Retirement age abolition – the aftermath

Strategic Direction

ISSN: 0258-0543

Article publication date: 23 August 2011

Citation

Paget, P. (2011), "Retirement age abolition – the aftermath", Strategic Direction, Vol. 27 No. 9. https://doi.org/10.1108/sd.2011.05627iaa.002

Publisher

:

Emerald Group Publishing Limited

Copyright © 2011, Emerald Group Publishing Limited


Retirement age abolition – the aftermath

Article Type: Corporate law outlook From: Strategic Direction, Volume 27, Issue 9

At the beginning of April this year, the default retirement age (DRA) was swept away as a result of the Equality Act 2010.

This was one of the more contentious, if not most hotly debated, issues under the Equality Act 2010 given that the DRA – which was only introduced in 2006 – was a prime example of a permitted working practice which was blatantly discriminatory on the grounds of age. In the minds of many, therefore, it had to go.

It was interesting that in the run-up to the end of March 2011 there was a significant amount of speculation in the national media that many companies would take advantage of this final opportunity to effectively have a “clear out” of staff who would be 65 before the end of September 2011. The justification for this was that unless the opportunity was taken they would be left with the much more difficult and potentially long-winded capability management route in order to remove older workers.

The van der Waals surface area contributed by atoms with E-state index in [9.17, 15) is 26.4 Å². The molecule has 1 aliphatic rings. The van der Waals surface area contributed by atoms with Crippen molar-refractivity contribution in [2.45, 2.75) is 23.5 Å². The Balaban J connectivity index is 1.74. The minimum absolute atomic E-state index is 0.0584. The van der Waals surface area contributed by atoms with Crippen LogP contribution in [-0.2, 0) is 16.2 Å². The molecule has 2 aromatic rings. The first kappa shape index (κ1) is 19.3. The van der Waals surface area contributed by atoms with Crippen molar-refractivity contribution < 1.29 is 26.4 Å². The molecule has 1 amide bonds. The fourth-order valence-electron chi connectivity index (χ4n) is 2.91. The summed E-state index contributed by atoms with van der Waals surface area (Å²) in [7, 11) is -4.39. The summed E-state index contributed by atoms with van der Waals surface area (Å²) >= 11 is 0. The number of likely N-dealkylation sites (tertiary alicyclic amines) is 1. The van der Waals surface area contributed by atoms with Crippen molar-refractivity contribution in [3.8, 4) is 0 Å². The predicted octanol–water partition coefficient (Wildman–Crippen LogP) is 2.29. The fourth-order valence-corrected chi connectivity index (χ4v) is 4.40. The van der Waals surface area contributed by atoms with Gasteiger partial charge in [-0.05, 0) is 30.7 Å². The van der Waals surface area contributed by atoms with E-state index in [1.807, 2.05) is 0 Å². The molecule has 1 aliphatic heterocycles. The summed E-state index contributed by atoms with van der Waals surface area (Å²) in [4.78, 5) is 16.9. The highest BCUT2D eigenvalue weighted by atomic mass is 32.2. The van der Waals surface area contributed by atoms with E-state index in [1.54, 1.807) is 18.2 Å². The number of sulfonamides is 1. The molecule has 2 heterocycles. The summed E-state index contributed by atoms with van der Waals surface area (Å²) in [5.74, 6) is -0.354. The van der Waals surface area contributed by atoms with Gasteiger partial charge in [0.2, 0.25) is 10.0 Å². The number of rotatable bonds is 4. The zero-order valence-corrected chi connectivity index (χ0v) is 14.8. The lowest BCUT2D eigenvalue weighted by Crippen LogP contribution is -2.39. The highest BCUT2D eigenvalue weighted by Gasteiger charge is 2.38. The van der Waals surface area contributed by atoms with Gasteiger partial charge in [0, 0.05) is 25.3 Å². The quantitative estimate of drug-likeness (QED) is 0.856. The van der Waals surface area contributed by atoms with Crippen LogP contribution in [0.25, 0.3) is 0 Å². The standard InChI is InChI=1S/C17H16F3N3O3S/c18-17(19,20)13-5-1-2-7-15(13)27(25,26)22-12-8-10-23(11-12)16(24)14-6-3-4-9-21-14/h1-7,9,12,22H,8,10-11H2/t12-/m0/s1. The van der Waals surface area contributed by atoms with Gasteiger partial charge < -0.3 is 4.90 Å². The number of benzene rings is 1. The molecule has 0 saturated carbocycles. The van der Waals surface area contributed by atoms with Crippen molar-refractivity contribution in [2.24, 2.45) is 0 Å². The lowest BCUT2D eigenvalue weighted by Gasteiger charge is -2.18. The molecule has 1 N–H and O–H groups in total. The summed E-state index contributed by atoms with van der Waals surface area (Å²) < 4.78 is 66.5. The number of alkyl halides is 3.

It is not clear whether there will ever be any statistics to show if there was actually a rise in the number of enforced retirements as a result of employers taking a more robust stance. The great advantage to employers under the original system was that they could “retire” employees who met the criteria and they were under no obligation to give any reason for a refusal of a request to work beyond retirement age. As long as the criteria were met and the procedure was followed to the letter, then there was a presumption that retirement was the reason for termination and no right of action would lie.

It seems that less has been written about how to deal with the situation post DRA abolition. The collective wisdom seems to be that it would be unwise for any employer to attempt to justify its own retirement age and it is clear that the government, in reality, does not wish to provide employers with an easy option for dispensing with their older employees.

With an ageing population and the recognition that people are living longer, it is accepted that there is a need to work longer to save for retirement. The removal of the DRA was seen as a way of encouraging this and it seems quite unlikely therefore that employers who seek to avail themselves of an “employer justified retirement age” (EJRA) are likely to have a tough time satisfying the courts that it is, in fact, justified.

What this all means is that there is now no safe age at which employers can retire employees. It may even be argued that it is necessarily age discriminatory to even discuss with employees what their plans are for retirement.

Clearly, employers need to show objective justification for dismissing at any set age and, more likely, employers are going to need to implement robust and non-discriminatory capability procedures to remove employees who it is felt are no longer performing to the required level and who may be at or beyond state pensionable age.